For Those Who Have A Complicated Relationship With Feedback
Sara Ismail-Beigi Bartlett speaks with guests about their ideas, perspectives, and best practices regarding feedback. For some, this process can be alarming, but it is essential and a key basis for improvement.
This week we are talking about After Action Review. We can use this as a tool to analyze situations when they have already occurred and conduct a structured review or a debrief of that situation. In facilitating this method, there are a series of 6 types of questions that should be asked during an After Action Review.
It is important to not only understand the components of what went right and what went wrong. This tool can be effective for organizations or when launching a new product or service. Rather than just being used either professionally or personally, this will help you discover ways that you can be more effective the next time you do a similar task. Subscribe today so you never miss an episode!
Welcome to Business Bites. My name is Sara. This is the podcast for busy professionals who want the quick hits of business terminology, historical context, and strategies for integration. Today we're going to be talking about an after action review, sometimes known as a structured review or a debriefing.
An after action review was first developed in the 1970s by the United States army as a tool to be able to look at situations after the fact and conduct a structured review or a debrief of that situation.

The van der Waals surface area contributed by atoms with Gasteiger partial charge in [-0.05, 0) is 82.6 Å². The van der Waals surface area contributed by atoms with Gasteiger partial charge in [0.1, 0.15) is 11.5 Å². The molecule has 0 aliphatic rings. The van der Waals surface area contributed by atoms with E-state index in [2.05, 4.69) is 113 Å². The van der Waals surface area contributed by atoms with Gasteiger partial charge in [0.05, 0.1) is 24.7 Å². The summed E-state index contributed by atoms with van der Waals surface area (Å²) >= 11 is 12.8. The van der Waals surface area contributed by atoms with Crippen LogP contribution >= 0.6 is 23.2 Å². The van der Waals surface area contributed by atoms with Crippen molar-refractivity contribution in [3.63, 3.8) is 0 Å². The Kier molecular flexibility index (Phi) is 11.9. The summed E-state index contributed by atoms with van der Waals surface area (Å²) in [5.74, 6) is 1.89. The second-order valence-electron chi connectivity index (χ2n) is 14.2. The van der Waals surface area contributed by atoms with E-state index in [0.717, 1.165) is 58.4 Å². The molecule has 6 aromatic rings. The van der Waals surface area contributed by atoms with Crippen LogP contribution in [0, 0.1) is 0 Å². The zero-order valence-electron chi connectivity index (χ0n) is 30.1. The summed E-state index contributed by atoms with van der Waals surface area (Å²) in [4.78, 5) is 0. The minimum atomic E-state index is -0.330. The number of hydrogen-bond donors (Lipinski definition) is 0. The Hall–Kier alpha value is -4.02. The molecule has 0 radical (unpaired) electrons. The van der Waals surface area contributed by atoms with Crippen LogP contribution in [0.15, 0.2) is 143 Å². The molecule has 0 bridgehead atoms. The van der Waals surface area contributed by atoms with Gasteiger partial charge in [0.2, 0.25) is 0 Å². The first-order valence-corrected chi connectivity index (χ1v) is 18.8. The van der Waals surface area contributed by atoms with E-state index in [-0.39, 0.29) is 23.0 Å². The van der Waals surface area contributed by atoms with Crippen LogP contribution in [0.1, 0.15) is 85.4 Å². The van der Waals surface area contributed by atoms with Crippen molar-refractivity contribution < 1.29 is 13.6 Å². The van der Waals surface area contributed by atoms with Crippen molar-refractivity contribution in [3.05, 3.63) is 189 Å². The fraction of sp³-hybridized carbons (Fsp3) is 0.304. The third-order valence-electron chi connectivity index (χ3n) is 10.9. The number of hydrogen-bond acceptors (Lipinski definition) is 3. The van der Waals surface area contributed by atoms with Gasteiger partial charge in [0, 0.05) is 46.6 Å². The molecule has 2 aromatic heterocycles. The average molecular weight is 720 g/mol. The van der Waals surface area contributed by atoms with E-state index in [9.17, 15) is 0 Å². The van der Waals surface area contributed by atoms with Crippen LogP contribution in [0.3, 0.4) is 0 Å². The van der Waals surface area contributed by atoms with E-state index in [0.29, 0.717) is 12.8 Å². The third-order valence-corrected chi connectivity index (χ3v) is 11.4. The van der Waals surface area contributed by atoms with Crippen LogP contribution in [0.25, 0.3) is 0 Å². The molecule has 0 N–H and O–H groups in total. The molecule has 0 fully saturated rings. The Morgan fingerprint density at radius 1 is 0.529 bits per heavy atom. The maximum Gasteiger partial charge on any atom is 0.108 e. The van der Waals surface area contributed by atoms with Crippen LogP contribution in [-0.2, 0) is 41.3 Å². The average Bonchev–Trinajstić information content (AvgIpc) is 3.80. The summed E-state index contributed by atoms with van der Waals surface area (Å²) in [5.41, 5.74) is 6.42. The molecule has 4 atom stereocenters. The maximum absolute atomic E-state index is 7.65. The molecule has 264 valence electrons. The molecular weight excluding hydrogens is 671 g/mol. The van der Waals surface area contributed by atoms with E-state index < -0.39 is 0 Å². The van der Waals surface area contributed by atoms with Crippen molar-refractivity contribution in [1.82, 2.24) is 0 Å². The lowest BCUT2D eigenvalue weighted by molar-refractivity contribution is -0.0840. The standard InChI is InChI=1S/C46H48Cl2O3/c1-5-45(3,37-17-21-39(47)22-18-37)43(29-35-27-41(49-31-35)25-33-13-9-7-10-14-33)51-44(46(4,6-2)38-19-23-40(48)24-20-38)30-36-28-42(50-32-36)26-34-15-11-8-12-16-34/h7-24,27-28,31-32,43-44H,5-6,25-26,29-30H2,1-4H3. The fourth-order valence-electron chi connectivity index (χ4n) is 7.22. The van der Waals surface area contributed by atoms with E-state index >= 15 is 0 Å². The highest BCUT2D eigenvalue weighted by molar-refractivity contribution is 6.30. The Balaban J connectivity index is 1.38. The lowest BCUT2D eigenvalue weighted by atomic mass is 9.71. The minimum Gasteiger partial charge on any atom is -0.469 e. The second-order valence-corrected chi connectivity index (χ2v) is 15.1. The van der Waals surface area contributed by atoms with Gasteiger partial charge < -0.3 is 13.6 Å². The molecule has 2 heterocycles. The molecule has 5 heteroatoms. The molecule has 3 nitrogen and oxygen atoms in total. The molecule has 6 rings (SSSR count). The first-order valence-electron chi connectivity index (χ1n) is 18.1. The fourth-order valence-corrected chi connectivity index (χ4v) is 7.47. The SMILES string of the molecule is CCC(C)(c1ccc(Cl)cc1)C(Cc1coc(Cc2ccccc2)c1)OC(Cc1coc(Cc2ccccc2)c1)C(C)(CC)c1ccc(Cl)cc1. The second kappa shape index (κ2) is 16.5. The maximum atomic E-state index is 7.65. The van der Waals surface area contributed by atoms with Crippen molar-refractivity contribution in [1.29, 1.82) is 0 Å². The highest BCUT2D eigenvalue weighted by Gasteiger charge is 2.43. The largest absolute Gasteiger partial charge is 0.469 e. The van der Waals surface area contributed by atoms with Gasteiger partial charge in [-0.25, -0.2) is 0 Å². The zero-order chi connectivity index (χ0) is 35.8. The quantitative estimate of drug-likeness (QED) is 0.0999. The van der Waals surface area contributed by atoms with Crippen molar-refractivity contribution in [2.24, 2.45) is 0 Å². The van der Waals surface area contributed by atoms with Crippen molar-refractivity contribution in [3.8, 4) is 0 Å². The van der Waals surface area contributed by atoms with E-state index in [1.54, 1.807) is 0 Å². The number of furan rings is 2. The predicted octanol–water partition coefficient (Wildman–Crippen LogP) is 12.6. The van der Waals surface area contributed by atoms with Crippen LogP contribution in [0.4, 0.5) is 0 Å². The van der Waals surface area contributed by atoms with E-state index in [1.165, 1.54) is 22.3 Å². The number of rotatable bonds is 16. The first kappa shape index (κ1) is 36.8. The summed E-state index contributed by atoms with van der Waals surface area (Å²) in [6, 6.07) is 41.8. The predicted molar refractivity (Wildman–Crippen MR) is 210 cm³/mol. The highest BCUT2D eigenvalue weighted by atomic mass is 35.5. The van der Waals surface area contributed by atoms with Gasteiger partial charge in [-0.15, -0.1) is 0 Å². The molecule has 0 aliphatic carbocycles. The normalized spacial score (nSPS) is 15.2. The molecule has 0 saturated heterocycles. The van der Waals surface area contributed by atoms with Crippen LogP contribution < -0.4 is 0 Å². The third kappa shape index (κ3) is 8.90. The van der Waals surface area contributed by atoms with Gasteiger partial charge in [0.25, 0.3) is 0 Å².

There are a series of six different types of questions that we ask during an after action review to be able to ensure optimum effectiveness. First, we think about what happened in that situation. We then talk about why it happened. We then focus on what will be the next action after this specific one, followed by which actions should be changed, which actions should be removed permanently, and which actions should remain the same. By working through each of these six questions, we're able to talk through that specific project, task, or activity and understand each of the different components of it. Not only what went well, but what needs to be changed for the future, as well as what we'd like to stay.
You can utilize an after action review in a number of different situations, whether you're launching a new product or service or rolling out a new process internally for your organization. Thinking about how you want to apply this tool either personally or professionally, will help you understand the ways that you can be more effective the next time you do a similar task.
This has been Sara with Business Bites. And you can reach me at email@example.com. We would love to hear from you on what other business terminology that you'd like to be bite-sized. As always give us a quick rating on your platform of choice and share this podcast with a friend.